A Ukrainian court shall dismiss a claim without consideration or close proceedings if parties to the dispute concluded an arbitration agreement. The similar consequences shall follow if the same dispute between the same parties has been already resolved by a tribunal body.

As per the Codes of Commercial and Civil Procedure of Ukraine, the judge has to commence proceedings within a three-day term after receipt of a duly executed statement of action, and the court has to proclaim its decision on the case merits within 2 months’ time.  In practice, while commercial courts usually meet these deadlines, parties to the dispute considered by civil courts can wait for a decision for 3-5 months.

An appeal has to be considered by the court within 2 months after the appeal along with court records have reached the appeal court, and in practice the said time limit is normally observed by Ukrainian courts.  The entire cassation procedure may take 3-4 months.

Interests on the claim can be awarded upon demand of the interested party only if such interests are provided by law or agreement.  For instance, when paying out on claims (demands) arising out of relations stipulated by MSC, the sum payable shall be charged with an annual interest within the limits of the average bank interest rate existing at the Creditor’s country of domicile.  Interests shall be charged for the period beginning from the day of producing a written demand for payment until the day of actual payment.  However, the above rules shall not be applicable to a claim for the vessel’s delay and dispatch, for losses incurred by non-delivery or late delivery of the vessel, non-supply or late supply of the cargo or for losses reimbursed following a procedure of general average distribution.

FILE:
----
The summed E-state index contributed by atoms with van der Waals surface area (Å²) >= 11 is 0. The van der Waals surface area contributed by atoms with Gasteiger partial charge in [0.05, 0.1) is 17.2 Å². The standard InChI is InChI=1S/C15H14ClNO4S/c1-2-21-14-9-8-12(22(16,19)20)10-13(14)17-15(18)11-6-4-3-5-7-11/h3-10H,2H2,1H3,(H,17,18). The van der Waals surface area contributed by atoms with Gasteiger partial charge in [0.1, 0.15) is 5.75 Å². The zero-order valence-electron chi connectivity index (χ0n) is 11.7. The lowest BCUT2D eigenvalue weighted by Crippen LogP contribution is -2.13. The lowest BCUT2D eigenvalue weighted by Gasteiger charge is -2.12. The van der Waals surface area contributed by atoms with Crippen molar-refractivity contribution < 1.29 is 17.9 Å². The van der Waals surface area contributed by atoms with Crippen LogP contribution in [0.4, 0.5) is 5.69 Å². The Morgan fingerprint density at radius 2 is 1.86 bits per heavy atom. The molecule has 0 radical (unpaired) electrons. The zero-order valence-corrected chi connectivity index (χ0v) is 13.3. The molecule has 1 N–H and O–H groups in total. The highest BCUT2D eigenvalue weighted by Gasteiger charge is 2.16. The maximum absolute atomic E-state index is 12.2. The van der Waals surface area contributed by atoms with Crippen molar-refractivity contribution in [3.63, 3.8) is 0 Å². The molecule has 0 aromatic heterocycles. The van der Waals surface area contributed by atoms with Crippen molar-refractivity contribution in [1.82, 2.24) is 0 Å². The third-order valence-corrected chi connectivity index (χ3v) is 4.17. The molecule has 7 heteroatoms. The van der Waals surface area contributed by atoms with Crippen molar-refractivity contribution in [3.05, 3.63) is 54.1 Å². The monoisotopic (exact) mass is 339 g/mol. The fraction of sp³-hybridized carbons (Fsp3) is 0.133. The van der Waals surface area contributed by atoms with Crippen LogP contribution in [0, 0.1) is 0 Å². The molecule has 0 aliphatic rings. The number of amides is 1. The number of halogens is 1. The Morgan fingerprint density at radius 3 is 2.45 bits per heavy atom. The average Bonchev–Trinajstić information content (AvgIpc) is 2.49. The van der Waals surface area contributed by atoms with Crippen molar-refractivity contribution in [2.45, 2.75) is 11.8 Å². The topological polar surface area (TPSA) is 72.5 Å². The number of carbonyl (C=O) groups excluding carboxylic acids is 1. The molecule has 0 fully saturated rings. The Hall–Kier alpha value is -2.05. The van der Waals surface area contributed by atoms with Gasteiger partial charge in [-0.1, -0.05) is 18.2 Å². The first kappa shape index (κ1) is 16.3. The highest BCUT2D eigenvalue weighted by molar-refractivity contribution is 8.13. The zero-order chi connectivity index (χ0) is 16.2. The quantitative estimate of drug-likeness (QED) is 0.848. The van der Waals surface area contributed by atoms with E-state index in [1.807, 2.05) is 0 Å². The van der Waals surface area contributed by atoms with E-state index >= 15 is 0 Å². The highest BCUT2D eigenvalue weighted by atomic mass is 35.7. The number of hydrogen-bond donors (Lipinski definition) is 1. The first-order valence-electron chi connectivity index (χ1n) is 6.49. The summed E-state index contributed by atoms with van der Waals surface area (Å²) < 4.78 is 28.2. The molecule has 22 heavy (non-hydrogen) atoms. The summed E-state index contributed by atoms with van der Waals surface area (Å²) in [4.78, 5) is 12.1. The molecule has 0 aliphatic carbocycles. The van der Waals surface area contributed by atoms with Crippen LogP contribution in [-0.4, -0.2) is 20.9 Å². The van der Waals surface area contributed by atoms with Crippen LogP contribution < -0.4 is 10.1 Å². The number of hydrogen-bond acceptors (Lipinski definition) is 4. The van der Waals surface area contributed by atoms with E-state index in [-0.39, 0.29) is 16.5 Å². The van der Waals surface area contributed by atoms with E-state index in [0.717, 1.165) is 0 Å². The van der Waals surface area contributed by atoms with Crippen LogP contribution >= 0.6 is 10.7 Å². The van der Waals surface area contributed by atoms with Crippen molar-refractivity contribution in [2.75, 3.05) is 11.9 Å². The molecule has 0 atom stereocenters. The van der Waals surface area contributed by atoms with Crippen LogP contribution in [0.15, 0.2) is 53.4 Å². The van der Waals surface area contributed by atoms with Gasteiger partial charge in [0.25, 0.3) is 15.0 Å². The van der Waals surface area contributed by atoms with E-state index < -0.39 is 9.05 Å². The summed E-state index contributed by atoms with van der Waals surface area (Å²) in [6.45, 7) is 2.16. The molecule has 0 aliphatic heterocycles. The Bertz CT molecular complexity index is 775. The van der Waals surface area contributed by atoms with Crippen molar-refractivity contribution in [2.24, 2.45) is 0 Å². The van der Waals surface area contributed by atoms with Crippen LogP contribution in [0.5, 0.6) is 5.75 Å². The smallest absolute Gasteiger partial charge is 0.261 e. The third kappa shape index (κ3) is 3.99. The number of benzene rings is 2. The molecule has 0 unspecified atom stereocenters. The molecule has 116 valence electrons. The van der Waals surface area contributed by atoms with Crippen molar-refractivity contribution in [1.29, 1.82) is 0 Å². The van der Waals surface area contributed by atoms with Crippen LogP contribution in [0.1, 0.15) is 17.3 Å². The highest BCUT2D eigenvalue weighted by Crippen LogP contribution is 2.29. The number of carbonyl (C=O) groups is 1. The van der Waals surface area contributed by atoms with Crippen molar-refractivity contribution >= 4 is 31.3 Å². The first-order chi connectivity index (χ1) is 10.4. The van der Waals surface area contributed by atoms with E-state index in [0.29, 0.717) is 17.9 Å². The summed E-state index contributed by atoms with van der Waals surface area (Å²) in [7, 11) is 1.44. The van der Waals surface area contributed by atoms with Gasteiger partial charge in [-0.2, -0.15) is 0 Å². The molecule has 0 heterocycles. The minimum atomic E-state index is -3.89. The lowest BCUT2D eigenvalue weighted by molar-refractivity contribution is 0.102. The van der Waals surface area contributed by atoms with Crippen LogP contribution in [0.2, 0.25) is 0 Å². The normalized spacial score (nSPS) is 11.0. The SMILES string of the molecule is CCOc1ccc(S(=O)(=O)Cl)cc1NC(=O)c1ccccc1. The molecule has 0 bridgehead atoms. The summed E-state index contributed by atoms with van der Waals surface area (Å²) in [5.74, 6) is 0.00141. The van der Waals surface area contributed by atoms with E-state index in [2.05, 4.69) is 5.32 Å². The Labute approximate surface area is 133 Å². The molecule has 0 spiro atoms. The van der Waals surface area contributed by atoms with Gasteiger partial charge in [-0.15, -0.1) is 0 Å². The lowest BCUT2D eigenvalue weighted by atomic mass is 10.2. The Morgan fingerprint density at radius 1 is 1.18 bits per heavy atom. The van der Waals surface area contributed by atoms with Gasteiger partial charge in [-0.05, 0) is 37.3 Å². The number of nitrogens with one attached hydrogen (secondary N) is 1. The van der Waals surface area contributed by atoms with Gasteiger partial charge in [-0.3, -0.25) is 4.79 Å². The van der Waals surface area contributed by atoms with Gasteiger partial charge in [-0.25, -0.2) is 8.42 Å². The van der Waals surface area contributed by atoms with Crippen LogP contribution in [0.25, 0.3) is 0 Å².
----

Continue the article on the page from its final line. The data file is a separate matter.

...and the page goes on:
ii) The parties are free to make an agreement to pass their dispute for consideration to International Commercial Arbitration.  The main legislative act of Ukraine which governs activity of International Commercial Arbitration is the Law of Ukraine “On International Commercial Arbitration” dated 24 February 1994.  Such arbitration can be set up specifically for a given case or administered by a permanent arbitral institution.  In particular, any maritime claim may be referred to the Maritime Arbitration Commission at the Ukrainian Chamber of Commerce and Industry, which is active on permanent basis.  The said arbitration carries out its functioning in conformity with the Statute and the Rules.  On the website of The Maritime Arbitration Commission one may find a list of recommended arbitrators.

iii) Ukrainian legislation hasn’t got any requirements and/or restrictions relating to mediation.

6.2       Highlight any notable pros and cons related to Ukraine that any potential party should bear in mind?

Talking about advantages it is worth saying that Ukrainian court procedure is relatively inexpensive.  The party who wins the case is entitled to reimbursement of suffered court expenses on account of the losing party.  Such expenses include court fees, legal fees, travel costs, expenses incurred due to involvement of experts and witnesses, and other costs connected with the trial.  It should be noted that the amount of reimbursement of such expenses is limited by relevant legislative acts.